JASMINE - WE LOVE YOU! STUPENDOUS JOB!
W. Budris | Rosedale, NY | 03/27/2007
(5 out of 5 stars)
"Like the previous review, this new issue of Petula Clark's earliest recordings (1949-1955), along with a few rarities from when she was with the Rank Organization as a film actress, is a treasure trove. Best sound quality I've ever heard on these tracks. Puts the earlier Polygon Years releases to shame. Being from America, I was not aware of these recordings until I started to collect Petula in the mid-70s. Never having a complete set, I got familiar with a lot of it, but mainly dismissed it because it was very Pre-Downtown and didn't interest me. However, it has grown on me over the years, and this ultimate release brings forth 61 tracks of light-hearted bliss. You will not be disappointed with this set.
I am now looking forward to Jasmine's new double sets on Eydie Gorme and Steve Lawrence's early solo recordings prior to their marriage. If they sound as good as these Petula tracks, should be absolute heaven."
It had to be ... Petula
david moncur | Dundee, Angus, Scotland | 02/26/2007
(5 out of 5 stars)
"If, like me, you are not really a fan of Petula's earliest work, and therefore never really listenend to the rather scratchy 78s, and album and cd tracks that have been made available, then I suggest you buy this cd, and give these 60+ songs a listen. The sound quality is superb. This is what I call remastering. There is virtually no background noise on these tracks which gives you the chance to listen to Petula's voice and the orchestrations. This is not the Petula of Ya Ya Twist or Romeo, not the swinging 60s chick, nor the chic of the sophisticated Petula of Las Vegas of the 70s, not the Petula of Blood brothers and Norma Desmond fame in the 90s, nor is it the magnificent concert-giving Petula of today, but it is a signpost to the greatness that was to come. The quality of the sound means that you can hear the intonations, the soul, the jazz in Pet's voice which were to make her the international superstar that she became. As a life long fan, I have to say that I'm thrilled to have found 60 new Petula Clark tracks, that I had previously dismissed as pretty unlistenable....
A very nice collection
Bruce R. Gilson | Wheaton, MD United States | 11/05/2007
(5 out of 5 stars)
"Up until about 4 years ago, like most Americans, my only familiarity with Petula Clark was with her post-1964 work, when she became world-famous. About that time, I came into regular correspondence with a then teen-age Briton who liked much of the same 1950s popular music I did, but also was very knowledgable about a lot of the popular music of Britain of the same era, and I have remained in contact with him to the extent that by now I consider him a personal friend, who has exposed me to a lot of British '50s popular music, including some of the tracks in this CD set. And I need to state, by way of disclosure, that he was also very much involved with the production of this CD set, including having written the liner notes. This being said, it is my objective opinion, not colored by my friendship, that this was a great job.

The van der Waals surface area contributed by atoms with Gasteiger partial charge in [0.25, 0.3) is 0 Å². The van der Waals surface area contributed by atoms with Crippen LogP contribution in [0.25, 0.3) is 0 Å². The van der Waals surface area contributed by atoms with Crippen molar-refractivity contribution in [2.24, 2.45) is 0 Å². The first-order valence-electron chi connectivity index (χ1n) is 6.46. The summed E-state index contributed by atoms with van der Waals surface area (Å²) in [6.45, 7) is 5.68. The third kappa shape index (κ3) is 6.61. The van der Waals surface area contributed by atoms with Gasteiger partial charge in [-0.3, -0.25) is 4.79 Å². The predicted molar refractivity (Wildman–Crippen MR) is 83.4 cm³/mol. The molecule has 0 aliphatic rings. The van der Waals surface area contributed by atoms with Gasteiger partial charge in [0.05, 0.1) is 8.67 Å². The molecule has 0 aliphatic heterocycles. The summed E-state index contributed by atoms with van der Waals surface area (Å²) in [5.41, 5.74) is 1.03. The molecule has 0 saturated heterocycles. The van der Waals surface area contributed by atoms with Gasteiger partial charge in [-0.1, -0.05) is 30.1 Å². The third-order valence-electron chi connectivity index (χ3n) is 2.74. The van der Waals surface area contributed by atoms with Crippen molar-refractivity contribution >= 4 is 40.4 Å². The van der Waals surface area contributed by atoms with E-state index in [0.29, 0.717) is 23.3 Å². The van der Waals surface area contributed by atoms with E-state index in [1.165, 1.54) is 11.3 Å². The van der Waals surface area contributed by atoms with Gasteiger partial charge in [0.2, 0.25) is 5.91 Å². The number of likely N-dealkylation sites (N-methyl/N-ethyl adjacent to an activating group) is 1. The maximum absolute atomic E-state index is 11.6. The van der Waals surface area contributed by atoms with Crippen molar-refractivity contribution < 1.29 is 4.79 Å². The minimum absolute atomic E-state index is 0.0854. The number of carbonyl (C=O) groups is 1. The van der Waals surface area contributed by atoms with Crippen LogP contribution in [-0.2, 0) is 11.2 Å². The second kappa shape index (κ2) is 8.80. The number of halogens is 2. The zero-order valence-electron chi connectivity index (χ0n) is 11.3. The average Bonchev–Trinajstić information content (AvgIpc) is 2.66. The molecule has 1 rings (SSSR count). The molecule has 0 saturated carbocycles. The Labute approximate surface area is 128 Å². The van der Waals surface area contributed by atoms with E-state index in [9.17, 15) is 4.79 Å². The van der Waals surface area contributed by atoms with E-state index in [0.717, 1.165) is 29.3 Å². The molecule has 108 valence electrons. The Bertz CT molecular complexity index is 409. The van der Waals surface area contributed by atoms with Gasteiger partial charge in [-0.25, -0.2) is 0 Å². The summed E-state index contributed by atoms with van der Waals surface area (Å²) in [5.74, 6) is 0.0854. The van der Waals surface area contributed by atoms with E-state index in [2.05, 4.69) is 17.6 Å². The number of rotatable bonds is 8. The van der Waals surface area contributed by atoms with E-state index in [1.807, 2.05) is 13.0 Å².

Some of the songs in the set will be very well known to Americans, as they were also done in the 1950s by American artists or are old standards like "You Go to My Head." Others will be totally unfamiliar, and in fact some are so characteristically British that it is hard to contemplate their ever being recorded by Americans or played much in the US. One thing that will certainly be unfamiliar to most Americans is Petula's voice and style, which changed so much between 1955 (the latest recordings in the set) and 1964 (when she made "Downtown," her first hit that charted in the USA) that one can hardly believe they are the same singer. But I'd heard some of Petula's 1950s work before I got this CD set (thanks to my friend mentioned above) so I was not surprised. I suspect that most people hearing this CD for the first time will be, however. Certainly, if you buy this album expecting the Petula Clark sound you know from "Downtown" and subsequent hits, you will not get it. If you like the '50s sound of the other artists whose albums I've reviewed, however, like Toni Arden, Eileen Barton, and more famous names like Rosemary Clooney and such, this earlier Petula Clark will please you. In short, do not let your like or dislike for the post-1964 Petula Clark govern your decision to buy this set or not. The two Petula Clark sounds are as different as Joni James and Joni Mitchell; you'd never believe they were the same singer! On the other hand, if you like THIS Petula Clark, you might want to get "With All My Heart: Anthology" which I have earlier reviewed; this slightly later group of her recordings sounds similar.